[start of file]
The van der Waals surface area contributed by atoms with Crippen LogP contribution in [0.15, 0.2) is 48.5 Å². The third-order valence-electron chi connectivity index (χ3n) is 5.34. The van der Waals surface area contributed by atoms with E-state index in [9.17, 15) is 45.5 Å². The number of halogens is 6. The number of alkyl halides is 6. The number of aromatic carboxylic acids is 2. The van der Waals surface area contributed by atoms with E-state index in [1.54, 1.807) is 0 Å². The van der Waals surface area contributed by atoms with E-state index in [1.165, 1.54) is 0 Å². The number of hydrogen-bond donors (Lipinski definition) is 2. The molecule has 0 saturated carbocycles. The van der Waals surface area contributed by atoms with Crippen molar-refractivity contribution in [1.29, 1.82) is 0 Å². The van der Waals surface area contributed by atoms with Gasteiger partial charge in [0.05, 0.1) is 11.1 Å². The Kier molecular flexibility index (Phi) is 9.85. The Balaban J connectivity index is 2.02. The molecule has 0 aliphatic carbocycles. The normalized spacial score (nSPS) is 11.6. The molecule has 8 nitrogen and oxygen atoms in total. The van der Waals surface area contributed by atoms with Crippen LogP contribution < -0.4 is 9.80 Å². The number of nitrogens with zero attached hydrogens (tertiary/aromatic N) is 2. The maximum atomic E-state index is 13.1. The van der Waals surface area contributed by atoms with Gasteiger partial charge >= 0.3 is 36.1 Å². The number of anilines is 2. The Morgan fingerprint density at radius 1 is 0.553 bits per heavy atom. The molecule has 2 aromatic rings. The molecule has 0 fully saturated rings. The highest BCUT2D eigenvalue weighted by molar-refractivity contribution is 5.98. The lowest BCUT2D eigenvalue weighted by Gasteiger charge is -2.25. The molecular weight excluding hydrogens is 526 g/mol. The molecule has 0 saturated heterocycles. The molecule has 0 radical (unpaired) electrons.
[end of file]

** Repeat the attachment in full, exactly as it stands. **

The van der Waals surface area contributed by atoms with Crippen LogP contribution in [0.15, 0.2) is 48.5 Å². The third-order valence-electron chi connectivity index (χ3n) is 5.34. The van der Waals surface area contributed by atoms with E-state index in [9.17, 15) is 45.5 Å². The number of halogens is 6. The number of alkyl halides is 6. The number of aromatic carboxylic acids is 2. The van der Waals surface area contributed by atoms with E-state index in [1.54, 1.807) is 0 Å². The van der Waals surface area contributed by atoms with E-state index in [1.165, 1.54) is 0 Å². The number of hydrogen-bond donors (Lipinski definition) is 2. The molecule has 0 saturated carbocycles. The van der Waals surface area contributed by atoms with Crippen molar-refractivity contribution in [1.29, 1.82) is 0 Å². The van der Waals surface area contributed by atoms with Gasteiger partial charge in [0.05, 0.1) is 11.1 Å². The Kier molecular flexibility index (Phi) is 9.85. The Balaban J connectivity index is 2.02. The molecule has 0 aliphatic carbocycles. The normalized spacial score (nSPS) is 11.6. The molecule has 8 nitrogen and oxygen atoms in total. The van der Waals surface area contributed by atoms with Crippen LogP contribution < -0.4 is 9.80 Å². The number of nitrogens with zero attached hydrogens (tertiary/aromatic N) is 2. The maximum atomic E-state index is 13.1. The van der Waals surface area contributed by atoms with Gasteiger partial charge >= 0.3 is 36.1 Å². The number of anilines is 2. The Morgan fingerprint density at radius 1 is 0.553 bits per heavy atom. The molecule has 2 aromatic rings. The molecule has 0 fully saturated rings. The highest BCUT2D eigenvalue weighted by molar-refractivity contribution is 5.98. The lowest BCUT2D eigenvalue weighted by Gasteiger charge is -2.25. The molecular weight excluding hydrogens is 526 g/mol. The molecule has 0 saturated heterocycles. The molecule has 0 radical (unpaired) electrons.